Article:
2) getting you to say yes for not too much money to please their direct manager

Here's the thing though: it's insanely expensive to hire people. Like, tens of thousands of dollars expensive for the most skilled white collar professionals. And they've already paid a lot of that cost already by interviewing you. About half a dozen people at a minimum were involved before you were extended an offer. Every person that walks away from an offer is a pure loss for them. They really, really want to put a checkmark in the "offer accepted" column of their spreadsheet that's right next to your name.

So now your goal should be, always, to ask for the maximum that you think you can get away with plus some extra buffer just because. What you actually need for your goals is irrelevant. Let person #1 put the screws on person #2 to get to the max number, not the okay number.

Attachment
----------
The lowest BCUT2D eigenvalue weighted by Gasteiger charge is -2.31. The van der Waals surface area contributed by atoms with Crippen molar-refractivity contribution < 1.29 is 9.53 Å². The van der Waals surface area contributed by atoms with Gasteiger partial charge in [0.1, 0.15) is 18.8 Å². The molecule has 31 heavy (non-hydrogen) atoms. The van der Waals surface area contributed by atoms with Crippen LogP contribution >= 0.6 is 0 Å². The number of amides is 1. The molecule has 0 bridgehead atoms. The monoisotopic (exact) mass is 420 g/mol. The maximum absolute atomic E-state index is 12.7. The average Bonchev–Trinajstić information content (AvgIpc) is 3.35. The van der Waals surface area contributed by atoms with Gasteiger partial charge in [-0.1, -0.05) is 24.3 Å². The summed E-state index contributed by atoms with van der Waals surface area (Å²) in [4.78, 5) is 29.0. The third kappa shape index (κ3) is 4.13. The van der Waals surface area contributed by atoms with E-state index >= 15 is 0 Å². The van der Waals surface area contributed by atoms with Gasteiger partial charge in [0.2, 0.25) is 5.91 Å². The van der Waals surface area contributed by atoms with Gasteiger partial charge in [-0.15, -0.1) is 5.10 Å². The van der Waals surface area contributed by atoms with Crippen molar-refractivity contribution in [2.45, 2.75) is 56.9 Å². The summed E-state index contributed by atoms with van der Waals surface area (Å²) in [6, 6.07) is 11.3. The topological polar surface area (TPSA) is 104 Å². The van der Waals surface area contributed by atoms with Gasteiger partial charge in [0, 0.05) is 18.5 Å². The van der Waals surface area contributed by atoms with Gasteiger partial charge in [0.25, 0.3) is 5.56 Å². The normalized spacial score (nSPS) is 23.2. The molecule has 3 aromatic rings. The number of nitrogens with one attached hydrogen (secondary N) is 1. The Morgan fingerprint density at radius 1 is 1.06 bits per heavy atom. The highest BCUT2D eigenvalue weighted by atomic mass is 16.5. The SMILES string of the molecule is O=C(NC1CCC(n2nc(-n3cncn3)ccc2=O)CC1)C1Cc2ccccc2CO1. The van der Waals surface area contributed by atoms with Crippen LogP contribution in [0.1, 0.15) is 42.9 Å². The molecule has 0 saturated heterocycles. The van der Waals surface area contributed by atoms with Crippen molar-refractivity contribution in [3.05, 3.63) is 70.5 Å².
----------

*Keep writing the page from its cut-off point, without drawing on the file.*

How do you do this? You could offer to sign right then and there and start next week if only they would do X. Or email them and explain how excited you are to work on this specific aspect of the role that they value a lot, if only they would do X. Do you notice a trend here? Make it easy for them to say yes. Don't offer justifications from your life's story about your child's preschool schedule, or your sister's upcoming visit next month. State what you want (whatever it may be) and offer something they really really want: a quick fill.

Good luck!

AK

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I'm a Salesforce technical architect though not a CTA. As an MVP, getting another consulting job at a consultancy would be the easiest employment opportunity despite wanting to change. How about working at the mothership aka Salesforce? In the past, I have had decent experience with recruiting companies like Mason Frank, despite them having a not so great reputation.